Farm Collector

Memories from the Area of the Steam Engine

Exerpted from Iron-Men Album, July/August 1975.

My first memory of steam was riding on the 10 HP Peerless
‘T’ [‘Q’] engine, built by Guiser [Geiser] Company
of Waynesboro, Pa. The old engine was always known in our family as
‘Old Bet.’ It was bought brand new by one of my great
uncles, Chapman Jones, along with a friction-feed Guiser [Geiser]
sawmill. My dad, Ernest M. Bailey, used it for custom lumber sawing
and sawing firewood for the neighbors, with a cutoff saw mounted on
a large sled that he had built on runners sawed from a crooked oak
log. The sled was hooked to the steam engine by means of a heavy
log chain.

The neighbors would cut and haul large piles of wood close to
their wood houses. Several neighbors would help each other, as it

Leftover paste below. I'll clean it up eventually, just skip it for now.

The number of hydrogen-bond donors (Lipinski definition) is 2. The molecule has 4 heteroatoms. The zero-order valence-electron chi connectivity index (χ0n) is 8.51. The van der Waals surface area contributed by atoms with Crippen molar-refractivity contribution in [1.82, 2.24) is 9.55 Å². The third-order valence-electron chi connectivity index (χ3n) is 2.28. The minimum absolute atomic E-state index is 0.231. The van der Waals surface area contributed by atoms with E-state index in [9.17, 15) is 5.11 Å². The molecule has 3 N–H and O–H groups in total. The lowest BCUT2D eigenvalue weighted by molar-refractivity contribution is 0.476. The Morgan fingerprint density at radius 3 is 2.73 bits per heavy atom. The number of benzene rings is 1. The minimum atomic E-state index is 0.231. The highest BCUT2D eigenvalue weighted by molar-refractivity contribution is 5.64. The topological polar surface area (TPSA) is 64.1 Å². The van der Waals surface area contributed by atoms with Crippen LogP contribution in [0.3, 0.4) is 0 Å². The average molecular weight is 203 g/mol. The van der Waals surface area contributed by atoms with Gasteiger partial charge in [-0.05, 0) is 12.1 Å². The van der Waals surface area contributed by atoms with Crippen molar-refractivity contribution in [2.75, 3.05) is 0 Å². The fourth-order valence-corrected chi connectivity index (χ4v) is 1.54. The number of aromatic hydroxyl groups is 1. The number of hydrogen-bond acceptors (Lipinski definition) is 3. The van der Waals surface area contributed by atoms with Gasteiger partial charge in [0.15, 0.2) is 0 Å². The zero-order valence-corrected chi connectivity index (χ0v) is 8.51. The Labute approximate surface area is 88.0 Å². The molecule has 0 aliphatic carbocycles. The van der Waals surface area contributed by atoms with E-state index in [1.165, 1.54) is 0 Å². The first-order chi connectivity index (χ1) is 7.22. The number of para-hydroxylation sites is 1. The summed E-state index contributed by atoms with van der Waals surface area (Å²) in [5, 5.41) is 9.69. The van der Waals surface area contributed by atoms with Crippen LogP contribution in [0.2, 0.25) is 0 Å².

took two carrying long wood to the saw, one sawing, one pitching it
in the wood house, one firing the engine and at some places, one
carrying water to the engine. The engine was fired on the knotty
pieces of wood that would have been difficult to split.

My father bought one of the first ensilage cutters in our part
of the county, in company with some relatives and neighbors. He
furnished the power with the little steam engine. The cutter was a
‘Blizzard,’ and on certain days when conditions were just
right, you could hear that cutter roar for 3 miles.

We installed a good-size steel burry crusher, and ground ear
corn and small grain for the neighbors. This was usually a full
day’s grinding. We had the engine set in the field and took a
wide board off the side of the building to run the belt through. I
fired and took care of the engine on this job, as we only ground